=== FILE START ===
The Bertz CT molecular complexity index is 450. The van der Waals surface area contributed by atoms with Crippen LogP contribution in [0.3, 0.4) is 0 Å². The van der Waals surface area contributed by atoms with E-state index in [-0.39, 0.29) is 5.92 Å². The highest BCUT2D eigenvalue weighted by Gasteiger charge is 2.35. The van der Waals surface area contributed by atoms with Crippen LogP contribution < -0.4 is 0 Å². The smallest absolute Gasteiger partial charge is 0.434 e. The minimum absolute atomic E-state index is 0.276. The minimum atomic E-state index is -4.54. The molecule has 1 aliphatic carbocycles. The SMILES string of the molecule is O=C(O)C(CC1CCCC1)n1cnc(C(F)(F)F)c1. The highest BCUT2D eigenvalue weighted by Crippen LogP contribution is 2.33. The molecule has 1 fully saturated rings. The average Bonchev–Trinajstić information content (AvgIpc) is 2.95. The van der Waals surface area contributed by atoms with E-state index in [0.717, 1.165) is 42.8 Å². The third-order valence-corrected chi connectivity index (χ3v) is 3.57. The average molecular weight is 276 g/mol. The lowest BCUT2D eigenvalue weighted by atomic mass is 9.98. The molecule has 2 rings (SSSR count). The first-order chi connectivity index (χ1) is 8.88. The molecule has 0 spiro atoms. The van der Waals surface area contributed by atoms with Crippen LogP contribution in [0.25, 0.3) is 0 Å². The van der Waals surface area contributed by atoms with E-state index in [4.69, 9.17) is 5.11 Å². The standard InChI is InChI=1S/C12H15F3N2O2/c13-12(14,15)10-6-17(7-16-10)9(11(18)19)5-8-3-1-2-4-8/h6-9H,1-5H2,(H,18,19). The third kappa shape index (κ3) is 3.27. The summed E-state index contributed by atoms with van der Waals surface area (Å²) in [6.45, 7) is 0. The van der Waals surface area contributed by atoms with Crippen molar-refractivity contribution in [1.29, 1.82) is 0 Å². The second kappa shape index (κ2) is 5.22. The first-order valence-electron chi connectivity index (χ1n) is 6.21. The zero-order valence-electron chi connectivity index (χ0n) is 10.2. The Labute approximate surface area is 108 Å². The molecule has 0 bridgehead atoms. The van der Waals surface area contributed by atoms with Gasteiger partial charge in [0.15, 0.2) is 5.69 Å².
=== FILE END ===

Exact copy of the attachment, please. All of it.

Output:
The Bertz CT molecular complexity index is 450. The van der Waals surface area contributed by atoms with Crippen LogP contribution in [0.3, 0.4) is 0 Å². The van der Waals surface area contributed by atoms with E-state index in [-0.39, 0.29) is 5.92 Å². The highest BCUT2D eigenvalue weighted by Gasteiger charge is 2.35. The van der Waals surface area contributed by atoms with Crippen LogP contribution < -0.4 is 0 Å². The smallest absolute Gasteiger partial charge is 0.434 e. The minimum absolute atomic E-state index is 0.276. The minimum atomic E-state index is -4.54. The molecule has 1 aliphatic carbocycles. The SMILES string of the molecule is O=C(O)C(CC1CCCC1)n1cnc(C(F)(F)F)c1. The highest BCUT2D eigenvalue weighted by Crippen LogP contribution is 2.33. The molecule has 1 fully saturated rings. The average Bonchev–Trinajstić information content (AvgIpc) is 2.95. The van der Waals surface area contributed by atoms with E-state index in [0.717, 1.165) is 42.8 Å². The third-order valence-corrected chi connectivity index (χ3v) is 3.57. The average molecular weight is 276 g/mol. The lowest BCUT2D eigenvalue weighted by atomic mass is 9.98. The molecule has 2 rings (SSSR count). The first-order chi connectivity index (χ1) is 8.88. The molecule has 0 spiro atoms. The van der Waals surface area contributed by atoms with Crippen LogP contribution in [0.25, 0.3) is 0 Å². The van der Waals surface area contributed by atoms with E-state index in [4.69, 9.17) is 5.11 Å². The standard InChI is InChI=1S/C12H15F3N2O2/c13-12(14,15)10-6-17(7-16-10)9(11(18)19)5-8-3-1-2-4-8/h6-9H,1-5H2,(H,18,19). The third kappa shape index (κ3) is 3.27. The summed E-state index contributed by atoms with van der Waals surface area (Å²) in [6.45, 7) is 0. The van der Waals surface area contributed by atoms with Crippen molar-refractivity contribution in [1.29, 1.82) is 0 Å². The second kappa shape index (κ2) is 5.22. The first-order valence-electron chi connectivity index (χ1n) is 6.21. The zero-order valence-electron chi connectivity index (χ0n) is 10.2. The Labute approximate surface area is 108 Å². The molecule has 0 bridgehead atoms. The van der Waals surface area contributed by atoms with Gasteiger partial charge in [0.15, 0.2) is 5.69 Å².